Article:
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I have a project that includes, among others, Apache Pivot and Neo4j. My project compiles and runs. When I try to add Neo4j/Spatial:

<dependency>
  <groupId>org.neo4j</groupId>
  <artifactId>neo4j-spatial</artifactId>
  <version>0.11-SNAPSHOT</version>
</dependency>

The project compiles but will not run. The compiler sources the error at one of the BXML files:

org.apache.pivot.serialization.SerializationException: java.util.ServiceConfigurationError: javax.imageio.spi.ImageOutputStreamSpi: Provider com.sun.media.imageioimpl.stream.ChannelImageOutputStreamSpi could not be instantiated: java.lang.IllegalArgumentException: vendorName == null!

I can't understand how adding a dependency can break the project at runtime. I did not change any code. I'll post whatever code is necessary as asked.

UPDATE: I've tried a previous, stable version with the same result. Also, I've added "vendor" and version information to my jar manifest that seems to fix the vendorName == null error and causes the project to hang on close rather than open. But my question, which I'll rephrase here, is the same.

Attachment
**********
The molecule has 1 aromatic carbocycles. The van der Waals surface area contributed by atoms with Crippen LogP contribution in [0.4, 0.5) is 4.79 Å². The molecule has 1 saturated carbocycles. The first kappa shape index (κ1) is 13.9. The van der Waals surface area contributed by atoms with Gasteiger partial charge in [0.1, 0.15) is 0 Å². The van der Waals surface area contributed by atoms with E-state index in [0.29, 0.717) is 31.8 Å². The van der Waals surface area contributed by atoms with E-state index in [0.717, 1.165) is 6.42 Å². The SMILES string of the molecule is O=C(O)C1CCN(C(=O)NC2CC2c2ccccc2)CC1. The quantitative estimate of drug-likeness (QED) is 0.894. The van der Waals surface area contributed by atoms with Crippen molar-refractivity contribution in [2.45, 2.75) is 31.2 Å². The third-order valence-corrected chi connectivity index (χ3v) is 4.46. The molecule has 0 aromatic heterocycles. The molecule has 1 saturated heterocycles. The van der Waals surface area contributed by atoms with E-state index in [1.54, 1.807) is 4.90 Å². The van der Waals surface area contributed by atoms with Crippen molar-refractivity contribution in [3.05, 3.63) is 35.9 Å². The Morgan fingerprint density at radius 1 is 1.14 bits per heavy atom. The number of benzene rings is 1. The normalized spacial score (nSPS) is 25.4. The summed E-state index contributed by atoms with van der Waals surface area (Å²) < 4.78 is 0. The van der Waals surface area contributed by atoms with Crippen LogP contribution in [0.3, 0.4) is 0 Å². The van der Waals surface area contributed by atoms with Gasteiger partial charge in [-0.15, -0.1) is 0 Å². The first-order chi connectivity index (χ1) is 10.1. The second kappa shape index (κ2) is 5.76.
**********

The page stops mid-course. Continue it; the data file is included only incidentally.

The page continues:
How does adding a dependency, without changing code, cause a functioning project to fail at runtime? I don't understand how adding the dependency changes the execution if I don't call it.

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Does it also happen with the latest stable version (0.10.1)? –  tstorms May 6 '13 at 6:36
    
No, where can I get that? I got 0.11-SNAPSHOT from cloning the git rep. –  Dave May 6 '13 at 12:37
1  
Check m2.neo4j.org/content/repositories/releases/org/neo4j/…. You can add the repository to your maven repositories list. –  tstorms May 6 '13 at 12:40
    
Got a link to how to do that? –  Dave May 6 '13 at 13:12
1  
Of course not. You need the repository URL, not the entire path that points to a single dependency. Try "m2.neo4j.org/content/repositories/releases";. –  tstorms May 6 '13 at 14:03

1 Answer 1

up vote 0 down vote accepted

There can be issues with versioning. If you add a dependency, and you have another library which has the same dependency but a different version, the usual behaviour of Maven is for the latest version to be imported, and occasionally that can break the code that depended on the old version, due to a changed interface or whatever.

So if A depends on B v1, and C depends on Bv2, then when you add C, it overwrites Bv1 with Bv2 in the effective POM, which in theory could break it.

I am sure that there is a way around this, but I am not an expert with Maven. SO check your effective POM for changes to versions when you import the new thing.

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